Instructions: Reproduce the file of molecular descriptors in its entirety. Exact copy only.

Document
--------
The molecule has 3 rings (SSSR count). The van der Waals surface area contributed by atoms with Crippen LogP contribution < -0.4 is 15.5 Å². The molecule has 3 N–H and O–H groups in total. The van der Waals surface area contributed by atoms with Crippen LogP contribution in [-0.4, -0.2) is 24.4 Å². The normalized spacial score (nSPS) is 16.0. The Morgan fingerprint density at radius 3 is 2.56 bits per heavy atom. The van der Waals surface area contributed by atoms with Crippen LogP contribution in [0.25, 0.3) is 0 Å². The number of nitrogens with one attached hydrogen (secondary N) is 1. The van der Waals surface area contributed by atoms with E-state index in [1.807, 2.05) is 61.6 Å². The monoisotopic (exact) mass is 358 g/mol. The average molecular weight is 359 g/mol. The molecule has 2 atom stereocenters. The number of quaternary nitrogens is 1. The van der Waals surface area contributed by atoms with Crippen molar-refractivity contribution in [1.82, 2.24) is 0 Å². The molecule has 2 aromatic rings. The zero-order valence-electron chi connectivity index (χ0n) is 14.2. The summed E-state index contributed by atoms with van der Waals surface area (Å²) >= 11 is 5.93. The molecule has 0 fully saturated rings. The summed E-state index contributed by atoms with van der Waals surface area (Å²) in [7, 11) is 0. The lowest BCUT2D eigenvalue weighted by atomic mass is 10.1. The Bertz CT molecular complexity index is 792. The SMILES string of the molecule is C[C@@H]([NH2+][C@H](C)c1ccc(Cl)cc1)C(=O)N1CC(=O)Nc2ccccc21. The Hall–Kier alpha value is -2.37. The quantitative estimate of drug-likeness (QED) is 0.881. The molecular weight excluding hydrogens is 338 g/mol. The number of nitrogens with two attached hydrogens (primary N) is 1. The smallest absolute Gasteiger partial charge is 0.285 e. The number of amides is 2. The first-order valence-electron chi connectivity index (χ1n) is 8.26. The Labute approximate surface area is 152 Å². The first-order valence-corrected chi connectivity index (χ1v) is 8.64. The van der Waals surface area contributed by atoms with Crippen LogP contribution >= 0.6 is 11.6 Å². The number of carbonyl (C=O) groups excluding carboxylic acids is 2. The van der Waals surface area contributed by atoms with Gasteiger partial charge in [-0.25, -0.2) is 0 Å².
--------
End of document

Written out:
The molecule has 3 rings (SSSR count). The van der Waals surface area contributed by atoms with Crippen LogP contribution < -0.4 is 15.5 Å². The molecule has 3 N–H and O–H groups in total. The van der Waals surface area contributed by atoms with Crippen LogP contribution in [-0.4, -0.2) is 24.4 Å². The normalized spacial score (nSPS) is 16.0. The Morgan fingerprint density at radius 3 is 2.56 bits per heavy atom. The van der Waals surface area contributed by atoms with Crippen LogP contribution in [0.25, 0.3) is 0 Å². The number of nitrogens with one attached hydrogen (secondary N) is 1. The van der Waals surface area contributed by atoms with E-state index in [1.807, 2.05) is 61.6 Å². The monoisotopic (exact) mass is 358 g/mol. The average molecular weight is 359 g/mol. The molecule has 2 atom stereocenters. The number of quaternary nitrogens is 1. The van der Waals surface area contributed by atoms with Crippen molar-refractivity contribution in [1.82, 2.24) is 0 Å². The molecule has 2 aromatic rings. The zero-order valence-electron chi connectivity index (χ0n) is 14.2. The summed E-state index contributed by atoms with van der Waals surface area (Å²) >= 11 is 5.93. The molecule has 0 fully saturated rings. The summed E-state index contributed by atoms with van der Waals surface area (Å²) in [7, 11) is 0. The lowest BCUT2D eigenvalue weighted by atomic mass is 10.1. The Bertz CT molecular complexity index is 792. The SMILES string of the molecule is C[C@@H]([NH2+][C@H](C)c1ccc(Cl)cc1)C(=O)N1CC(=O)Nc2ccccc21. The Hall–Kier alpha value is -2.37. The quantitative estimate of drug-likeness (QED) is 0.881. The molecular weight excluding hydrogens is 338 g/mol. The number of nitrogens with two attached hydrogens (primary N) is 1. The smallest absolute Gasteiger partial charge is 0.285 e. The number of amides is 2. The first-order valence-electron chi connectivity index (χ1n) is 8.26. The Labute approximate surface area is 152 Å². The first-order valence-corrected chi connectivity index (χ1v) is 8.64. The van der Waals surface area contributed by atoms with Crippen LogP contribution >= 0.6 is 11.6 Å². The number of carbonyl (C=O) groups excluding carboxylic acids is 2. The van der Waals surface area contributed by atoms with Gasteiger partial charge in [-0.25, -0.2) is 0 Å².